Examine:
Now is the winter of our discontent
Made glorious summer by this sun of York;
And all the clouds that lour'd upon our house
In the deep bosom of the ocean buried.
Now are our brows bound with victorious wreaths;
Our bruised arms hung up for monuments;
Our stern alarums changed to merry meetings,
Our dreadful marches to delightful measures.


Couldn't this be Snape speaking just after Voldemort's first fall? Everyone's celebrating, everyone's cheerful and happy and relieved. Dedalus Diggle is sending up shooting stars in Kent, etc. etc.

Click for continuity )
Why, I, in this weak piping time of peace,
Have no delight to pass away the time,
Unless to spy my shadow in the sun
And descant on mine own deformity:
And therefore, since I cannot prove a lover,
To entertain these fair well-spoken days,
I am determined to prove a villain
And hate the idle pleasures of these days.


This is Snape exactly. He's been tolerated as long as the war was going on: he was useful, as a spy. But no one really liked him. He didn't really have any friends. I doubt whether anyone in the Order really trusted him to begin with. Assuming they even knew he was one of them. And, certainly, no one is going to be inviting him to any celebrations. He's bitter, he's angry, he's hurt, but he's too proud to admit that he's been slighted. So he mutters to himself, all alone, in the shadows.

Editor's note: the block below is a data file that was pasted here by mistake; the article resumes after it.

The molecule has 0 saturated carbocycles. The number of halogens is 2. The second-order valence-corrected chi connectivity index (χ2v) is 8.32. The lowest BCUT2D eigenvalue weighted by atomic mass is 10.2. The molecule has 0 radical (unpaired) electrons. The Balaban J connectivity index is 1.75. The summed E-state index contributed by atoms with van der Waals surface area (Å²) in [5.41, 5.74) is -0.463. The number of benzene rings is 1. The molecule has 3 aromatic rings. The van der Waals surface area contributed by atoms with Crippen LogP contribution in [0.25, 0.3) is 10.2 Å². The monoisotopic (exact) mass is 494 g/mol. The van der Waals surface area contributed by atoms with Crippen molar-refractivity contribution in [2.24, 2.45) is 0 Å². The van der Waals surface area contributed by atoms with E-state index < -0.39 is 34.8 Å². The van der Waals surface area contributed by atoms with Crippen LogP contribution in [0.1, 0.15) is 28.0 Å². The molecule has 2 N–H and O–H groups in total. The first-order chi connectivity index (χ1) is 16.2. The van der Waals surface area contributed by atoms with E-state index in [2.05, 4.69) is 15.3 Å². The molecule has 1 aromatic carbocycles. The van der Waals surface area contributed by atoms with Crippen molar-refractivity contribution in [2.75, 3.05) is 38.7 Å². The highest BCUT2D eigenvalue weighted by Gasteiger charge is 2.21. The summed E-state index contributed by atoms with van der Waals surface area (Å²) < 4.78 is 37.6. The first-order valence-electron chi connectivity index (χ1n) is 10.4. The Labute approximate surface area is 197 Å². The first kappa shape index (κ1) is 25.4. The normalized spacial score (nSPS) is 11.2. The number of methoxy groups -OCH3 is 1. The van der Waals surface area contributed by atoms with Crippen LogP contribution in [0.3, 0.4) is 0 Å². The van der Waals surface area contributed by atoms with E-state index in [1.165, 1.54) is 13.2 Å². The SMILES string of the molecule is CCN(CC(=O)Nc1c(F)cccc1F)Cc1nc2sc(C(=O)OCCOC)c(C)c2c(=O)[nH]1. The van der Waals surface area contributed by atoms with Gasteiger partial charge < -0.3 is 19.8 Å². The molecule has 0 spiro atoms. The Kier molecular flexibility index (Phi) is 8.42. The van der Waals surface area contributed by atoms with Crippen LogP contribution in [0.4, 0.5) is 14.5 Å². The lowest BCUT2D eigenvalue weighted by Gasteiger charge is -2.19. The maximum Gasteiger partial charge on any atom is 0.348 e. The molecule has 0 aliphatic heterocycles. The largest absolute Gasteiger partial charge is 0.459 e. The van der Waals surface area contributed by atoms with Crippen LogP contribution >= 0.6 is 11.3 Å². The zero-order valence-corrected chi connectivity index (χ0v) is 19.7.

So I've been putting a fairly benign spin on it so far. Really, you could read the connection as describing an evil Snape. Look at the whole play. Look at the next line: "Plots have I laid, inductions dangerous." This is Snape who has tricked his way into Edward's Dumbledore's good graces. He's playing the loyal supporter as long as it furthers his own desires for power. No, I am not suggesting a correspondence of plot. Even as far as character, Voldemort is a more suitable match for his Richard. But I am interested in Richard and Snape. When they are both evil, they are not dissimilar.

Oh, and, incidentally, Snape Castle (owned and possibly inhabited by Richard), is fairly close to Hadrian's Wall, which was repaired by the Roman Emperor Septimius Severus, who died in the City of York.